Wednesday, May 02, 2007

Scenes from a Childhood

If you click on this image, you can see it close up.
My brother made this pencil sketch and gave it to my husband and I as a wedding gift. He got the shading and details just perfect and took several months to produce this fine piece of artwork. My husband and I, knowing my brother's talent, were so naive and just thought it took a few days to create!
I was about four years old in the picture with my brothers, and the photos was taken at a schoolyard down the street from the house where I grew up and where my parents still live.
The schoolyard featured some large and lovely trees -- willows and birch trees. I used to take the branches that had fallen onto the ground and "whittle" -- remove the bark from the branches. I'm holding a branch in that, and both my brothers are holding smaller branches. My brother the artist also drew a pencil into the picture -- held in his hand -- reminding me forever that he was the artist.
Personal gifts are the best kind. Of course, this wedding gift depicts my brothers and I, and has nothing to do with my husband. But then again, seeing the artwork every day on our living room wall must remind my husband that I was once a cute little kid who grew into a warm and loving wife and mother...or so I'd hope!

Upon Hanging Up the Phone

My father: "...Bye-bye. Thanks for calling. It's nice to hear your voice."

Me: "Bye, Dad. I love you."

After hanging up the phone, I say aloud: "It's nicer to hear yours!!"

A Page out of History

I received the following e-mail today:

At the turn of the twentieth century, two of the wealthiest and most famous men in America were a pair of Jewish brothers named Nathan and Isidor Straus. Owners of R.H. Macy's Department Store and founders of the A&S (Abraham & Straus) chain, the brothers were multimillionaires, renowned for their philanthropy and social activism.

In 1912, the brothers and their wives were touring Europe, when Nathan, the more ardent Zionist of the two, impulsively said one day, "Hey, why don't we hop over to Palestine?" Israel wasn't the tourist hotspot then that it is today. Its population was ravaged by disease, famine, and poverty; but the two had a strong sense of solidarity with their less fortunate brethren, and they also wanted to see the health and welfare centers they had endowed with their millions. However, after a week spent touring, Isidor Straus had had enough.

"How many camels, hovels, and yeshivas can you see? It's time to go," Isidor decreed with edgy impatience in his voice. But Nathan refused to heed his brother's imperious command. It wasn't that he was oblivious to the hardships around him; it was precisely because of them that he wanted to stay.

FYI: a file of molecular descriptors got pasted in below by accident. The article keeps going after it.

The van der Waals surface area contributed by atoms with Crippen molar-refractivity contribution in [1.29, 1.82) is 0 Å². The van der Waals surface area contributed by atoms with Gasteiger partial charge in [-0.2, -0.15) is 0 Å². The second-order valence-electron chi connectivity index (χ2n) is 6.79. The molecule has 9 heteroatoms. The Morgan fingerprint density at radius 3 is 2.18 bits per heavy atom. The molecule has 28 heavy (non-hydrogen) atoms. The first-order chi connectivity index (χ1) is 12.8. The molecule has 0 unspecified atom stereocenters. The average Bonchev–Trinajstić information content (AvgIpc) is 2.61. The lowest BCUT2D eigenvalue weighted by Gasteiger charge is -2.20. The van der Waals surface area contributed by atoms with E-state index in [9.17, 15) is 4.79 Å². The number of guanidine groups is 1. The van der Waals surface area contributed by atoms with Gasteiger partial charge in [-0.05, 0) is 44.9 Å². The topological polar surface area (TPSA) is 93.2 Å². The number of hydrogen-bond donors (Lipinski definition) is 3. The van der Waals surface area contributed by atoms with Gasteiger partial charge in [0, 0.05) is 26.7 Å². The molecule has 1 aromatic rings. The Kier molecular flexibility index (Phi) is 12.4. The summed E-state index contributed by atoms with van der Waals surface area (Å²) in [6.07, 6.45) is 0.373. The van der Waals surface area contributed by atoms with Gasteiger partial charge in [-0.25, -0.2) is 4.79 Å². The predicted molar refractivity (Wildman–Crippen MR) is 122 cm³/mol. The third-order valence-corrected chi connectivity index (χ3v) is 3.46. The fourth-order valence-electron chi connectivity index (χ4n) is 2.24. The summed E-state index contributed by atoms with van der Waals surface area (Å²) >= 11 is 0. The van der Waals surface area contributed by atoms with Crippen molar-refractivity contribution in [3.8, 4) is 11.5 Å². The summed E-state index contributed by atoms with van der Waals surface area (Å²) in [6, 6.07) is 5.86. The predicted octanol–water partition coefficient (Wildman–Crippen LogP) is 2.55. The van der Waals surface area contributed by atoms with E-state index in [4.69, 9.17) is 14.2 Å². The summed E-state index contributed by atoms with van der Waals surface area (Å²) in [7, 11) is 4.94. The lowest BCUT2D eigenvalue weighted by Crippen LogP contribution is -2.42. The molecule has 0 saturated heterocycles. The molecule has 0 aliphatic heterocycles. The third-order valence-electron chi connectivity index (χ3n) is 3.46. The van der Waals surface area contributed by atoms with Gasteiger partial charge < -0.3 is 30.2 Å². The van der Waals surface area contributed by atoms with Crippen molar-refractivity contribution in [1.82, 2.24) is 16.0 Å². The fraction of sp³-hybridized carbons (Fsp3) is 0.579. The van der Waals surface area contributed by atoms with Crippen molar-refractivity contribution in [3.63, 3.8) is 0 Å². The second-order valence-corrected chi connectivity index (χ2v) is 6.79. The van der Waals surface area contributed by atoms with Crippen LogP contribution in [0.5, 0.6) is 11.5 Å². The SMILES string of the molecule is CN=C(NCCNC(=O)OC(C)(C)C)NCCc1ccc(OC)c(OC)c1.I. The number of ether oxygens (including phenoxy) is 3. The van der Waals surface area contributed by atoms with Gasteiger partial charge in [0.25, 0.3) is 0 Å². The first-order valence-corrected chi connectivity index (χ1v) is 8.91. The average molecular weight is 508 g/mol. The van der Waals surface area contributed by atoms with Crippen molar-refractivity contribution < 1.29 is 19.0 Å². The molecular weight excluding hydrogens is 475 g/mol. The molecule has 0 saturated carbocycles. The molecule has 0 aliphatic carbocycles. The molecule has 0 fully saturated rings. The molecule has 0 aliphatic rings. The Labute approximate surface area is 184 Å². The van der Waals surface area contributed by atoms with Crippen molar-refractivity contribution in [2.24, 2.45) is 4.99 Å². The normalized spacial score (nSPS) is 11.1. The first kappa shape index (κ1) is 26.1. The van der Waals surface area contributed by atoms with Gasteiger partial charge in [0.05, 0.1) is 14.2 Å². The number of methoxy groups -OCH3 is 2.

As he absorbed firsthand the vastness of the challenges his fellow Jews were coping with, he felt the burden of responsibility. "We can't leave now," he protested. "Look how much work has to be done here. We have to help. We have the means to help. We can't turn our backs on our people."

"So we'll send more money," his brother snapped back. "I just want to get out of here."

But Nathan felt that money simply wasn't enough. He felt that the Jews who lived under such dire circumstances in Palestine needed the brothers' very presence among them: their initiative,their leadership, and their ideas. Isidor disagreed.

The two argued back and forth, and finally Isidor said, "If you insist, stay here. Ida and I are going back to America where we belong."

The two separated. Isidor and his wife returned to Europe, while Nathan and his spouse stayed in Palestine, traveling the country and contributing huge sums of money to the establishment of education, health, and social welfare programs to benefit the needy. Nathan also financed the creation of a brand-new city on the shores of the Mediterranean. And since his name in Hebrew was Natan, and he was the city's chief donor, the founders named it after him and called it...Natanya.

Meanwhile, back in Europe, Isidor Straus was preparing to sail home to America aboard an ocean liner for which he had also made reservations for his brother, Nathan, and his wife. "You must leave Palestine NOW!" he cabled his brother in an urgent telegram. "I have made reservations for you and if you don't get here soon, you'll miss the boat."

But Nathan delayed. There was so much work to be done that he waited until the last possible moment to make the connection. By the time he reached London, it was April 12 and the liner had already left port in Southampton with Isidor and Ida Straus aboard. Nathan felt disconsolate that he had, as his brother had warned, "missed the boat." For this was no ordinary expedition, no common, everyday cruise that he had forfeited, but the much ballyhooed maiden voyage of the most famous ship of the century. This was the Titanic.

Nathan Straus, grief-stricken and deeply mourning his brother and sister-in-law could not shake off his sense that he had had a rendezvous with history. The knowledge that he had avoided death permeated his consciousness for the rest of his life, and until his death in l931, he pursued his philanthropic activities with an intensity that was unrivaled in his time.

Today, Natanya is a scenic resort city of 200,000 and headquarters to Israel's thriving diamond trade - one of the most important industries in the country. And in almost every part of the city, there is some small reminder of Nathan Straus's largesse, his humanity, and love for his people. His legacy lives on.

I find Jewish tidbits of information like this very interesting. Here is another link to Straus trivia.